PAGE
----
To finally retrieve all the found buckets, you can either do some bookkeeping during the process about the newly created buckets and the ones which were deleted during a merge (some additional hashset for all valid buckets will do the trick), or you can iterate over all values of that dictionary and remove the duplicate buckets (see some standard Java solutions here).

The above sketch can be made even more efficient by utilizing a so-called "disjoint-set data structure" instead of a list of persons for each bucket, but to my experience for many practical applications a list is sufficient.

  • Thanks for the answer, Doc! The algorithm has certainly given me some insight. I'll probably go with this solution thanks to it's simplicity! By the way, what's "book-keeping"? – Javier García Manzano Mar 19 '18 at 7:04
  • Furthermore, I'm trying to understand why a disjoint-set would make it more efficient. – Javier García Manzano Mar 19 '18 at 7:23
  • Another problem I've encountered while implementing this algorithm is that once I have my final data structure, it would have two buckets, one with the first and second contact and another with the second and last (prntscr.com/it773n), while the ideal would be to have all three contacts in the same bucket. Am I understanding it wrong? – Javier García Manzano Mar 19 '18 at 10:16
  • @JavierGarcíaManzano: bookkeeping means here: recording which buckets are created and deleted during the process. This can be done by a hashset which is updated in steps 3 and 5 of the algorithm accordingly. – Doc Brown Mar 19 '18 at 18:09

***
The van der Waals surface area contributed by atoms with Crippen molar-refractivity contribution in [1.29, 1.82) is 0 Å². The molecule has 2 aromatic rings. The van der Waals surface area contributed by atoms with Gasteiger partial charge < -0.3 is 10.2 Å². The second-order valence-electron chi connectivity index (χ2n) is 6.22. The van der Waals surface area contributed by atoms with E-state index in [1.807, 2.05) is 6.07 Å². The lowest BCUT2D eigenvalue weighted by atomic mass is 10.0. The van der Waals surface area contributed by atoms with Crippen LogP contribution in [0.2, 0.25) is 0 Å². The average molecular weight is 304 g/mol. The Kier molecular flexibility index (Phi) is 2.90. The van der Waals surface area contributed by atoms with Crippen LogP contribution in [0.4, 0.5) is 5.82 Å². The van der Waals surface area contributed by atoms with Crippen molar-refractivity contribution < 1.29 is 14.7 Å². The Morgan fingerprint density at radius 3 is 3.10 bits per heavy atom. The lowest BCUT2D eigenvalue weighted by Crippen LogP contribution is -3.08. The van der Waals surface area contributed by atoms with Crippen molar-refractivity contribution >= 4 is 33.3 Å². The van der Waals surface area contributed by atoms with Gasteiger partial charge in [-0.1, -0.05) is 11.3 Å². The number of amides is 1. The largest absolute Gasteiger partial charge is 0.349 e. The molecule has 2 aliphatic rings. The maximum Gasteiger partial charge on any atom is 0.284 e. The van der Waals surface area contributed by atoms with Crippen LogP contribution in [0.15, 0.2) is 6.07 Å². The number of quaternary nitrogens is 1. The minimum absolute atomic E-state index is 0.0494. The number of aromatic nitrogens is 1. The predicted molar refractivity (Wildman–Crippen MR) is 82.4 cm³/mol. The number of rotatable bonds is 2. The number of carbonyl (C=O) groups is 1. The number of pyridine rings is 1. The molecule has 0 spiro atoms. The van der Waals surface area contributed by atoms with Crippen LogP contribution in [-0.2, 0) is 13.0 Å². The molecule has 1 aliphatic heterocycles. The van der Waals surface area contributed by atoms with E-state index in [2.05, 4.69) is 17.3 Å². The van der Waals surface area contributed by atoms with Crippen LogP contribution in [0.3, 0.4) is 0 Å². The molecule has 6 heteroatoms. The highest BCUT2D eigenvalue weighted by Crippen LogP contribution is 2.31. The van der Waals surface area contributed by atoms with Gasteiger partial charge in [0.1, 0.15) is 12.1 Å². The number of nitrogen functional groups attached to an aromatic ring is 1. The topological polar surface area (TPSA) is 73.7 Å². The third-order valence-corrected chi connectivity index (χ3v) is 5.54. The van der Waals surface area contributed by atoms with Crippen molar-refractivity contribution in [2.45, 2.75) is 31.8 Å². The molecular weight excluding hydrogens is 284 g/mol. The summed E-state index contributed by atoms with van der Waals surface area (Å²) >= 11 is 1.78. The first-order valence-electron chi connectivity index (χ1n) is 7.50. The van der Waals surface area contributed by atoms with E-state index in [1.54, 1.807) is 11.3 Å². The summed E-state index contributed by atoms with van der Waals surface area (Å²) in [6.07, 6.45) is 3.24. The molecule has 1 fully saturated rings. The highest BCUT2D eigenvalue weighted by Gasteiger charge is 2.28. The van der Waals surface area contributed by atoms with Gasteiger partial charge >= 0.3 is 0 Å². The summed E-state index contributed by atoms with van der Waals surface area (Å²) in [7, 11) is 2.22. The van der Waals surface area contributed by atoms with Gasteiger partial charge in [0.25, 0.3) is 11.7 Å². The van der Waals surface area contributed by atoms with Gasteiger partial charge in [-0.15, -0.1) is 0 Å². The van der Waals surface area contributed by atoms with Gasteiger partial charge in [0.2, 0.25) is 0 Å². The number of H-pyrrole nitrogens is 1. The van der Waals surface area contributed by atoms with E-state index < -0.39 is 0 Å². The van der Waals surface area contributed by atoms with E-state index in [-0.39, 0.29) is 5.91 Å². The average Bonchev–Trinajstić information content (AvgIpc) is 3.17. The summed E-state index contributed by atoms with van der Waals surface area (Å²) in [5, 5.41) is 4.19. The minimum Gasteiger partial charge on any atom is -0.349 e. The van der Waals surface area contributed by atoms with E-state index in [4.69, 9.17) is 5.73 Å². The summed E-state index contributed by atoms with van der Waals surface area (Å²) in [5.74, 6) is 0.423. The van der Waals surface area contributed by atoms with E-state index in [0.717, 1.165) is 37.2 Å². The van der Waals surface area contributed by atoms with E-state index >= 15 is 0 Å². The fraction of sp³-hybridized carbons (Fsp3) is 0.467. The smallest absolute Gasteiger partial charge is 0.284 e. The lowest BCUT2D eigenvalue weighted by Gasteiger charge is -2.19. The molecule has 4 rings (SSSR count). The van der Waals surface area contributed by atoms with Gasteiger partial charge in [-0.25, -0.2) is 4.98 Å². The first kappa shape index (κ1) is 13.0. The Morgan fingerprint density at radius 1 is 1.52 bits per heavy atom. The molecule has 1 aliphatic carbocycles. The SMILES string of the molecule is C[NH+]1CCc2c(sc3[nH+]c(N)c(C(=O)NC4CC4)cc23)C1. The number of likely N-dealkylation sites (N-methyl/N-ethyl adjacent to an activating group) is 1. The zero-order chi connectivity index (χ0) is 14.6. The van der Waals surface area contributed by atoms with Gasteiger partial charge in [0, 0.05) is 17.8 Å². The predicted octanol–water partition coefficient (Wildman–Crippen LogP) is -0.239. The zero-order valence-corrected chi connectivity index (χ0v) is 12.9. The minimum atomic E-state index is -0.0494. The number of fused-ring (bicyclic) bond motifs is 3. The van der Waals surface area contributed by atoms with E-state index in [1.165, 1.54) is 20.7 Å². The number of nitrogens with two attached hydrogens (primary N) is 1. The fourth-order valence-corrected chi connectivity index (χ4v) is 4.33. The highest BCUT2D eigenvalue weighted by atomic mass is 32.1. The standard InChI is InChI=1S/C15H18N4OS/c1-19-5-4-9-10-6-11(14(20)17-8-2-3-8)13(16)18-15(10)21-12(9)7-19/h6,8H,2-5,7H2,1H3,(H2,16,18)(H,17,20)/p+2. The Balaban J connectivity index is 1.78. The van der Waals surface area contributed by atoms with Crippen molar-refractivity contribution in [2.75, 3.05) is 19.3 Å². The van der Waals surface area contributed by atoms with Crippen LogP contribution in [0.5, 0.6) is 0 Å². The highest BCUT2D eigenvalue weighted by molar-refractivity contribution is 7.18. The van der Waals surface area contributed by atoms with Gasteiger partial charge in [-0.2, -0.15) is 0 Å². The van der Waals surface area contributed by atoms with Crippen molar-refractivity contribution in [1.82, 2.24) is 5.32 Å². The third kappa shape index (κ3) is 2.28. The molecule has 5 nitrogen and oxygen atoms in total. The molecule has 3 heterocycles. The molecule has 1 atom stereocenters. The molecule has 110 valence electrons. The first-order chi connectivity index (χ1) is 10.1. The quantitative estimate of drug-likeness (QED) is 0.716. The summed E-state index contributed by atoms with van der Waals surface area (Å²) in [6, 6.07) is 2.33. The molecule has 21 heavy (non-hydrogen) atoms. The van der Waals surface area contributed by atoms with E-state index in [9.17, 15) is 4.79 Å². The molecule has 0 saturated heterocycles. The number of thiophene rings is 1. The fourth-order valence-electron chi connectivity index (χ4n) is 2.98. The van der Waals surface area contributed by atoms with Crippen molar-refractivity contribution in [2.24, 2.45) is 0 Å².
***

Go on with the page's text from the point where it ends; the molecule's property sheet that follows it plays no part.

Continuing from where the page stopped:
• @JavierGarcíaManzano: if you got two buckets, there is a bug in your implementation. The algo should create the bucket for person 1. Then for person 2, there is one matching email address, so it should find that bucket. This leads to step 4: person 2 is put into the existing bucket, and the new mail adress "three@email.com" is added to the dictionary pointing to that bucket. Finally, person 3 is processed: the email adress exists, points to the bucket, so step 4 again. Use a debugger and check where this fails. – Doc Brown Mar 19 '18 at 18:16
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A(nother) way to approach this problem is to recognize it as equivalent to finding connected components in a graph.

One way to construct a relevant (bipartite) graph is considering as nodes "people" (e.g. Person 1, Person 2,...) and as another set of nodes all the (unique) email addresses. An edge between the nodes exists when a "person" has a given email address. Once the graph is drawn, the bucketing/merging problem is equivalent to finding the connected components of the graph, which can be done e.g using depth-first search.

For a very similar problem see e.g. https://stackoverflow.com/questions/42036188/merging-tuples-if-they-have-one-common-element for some Python solutions (tuples there are your lists of emails).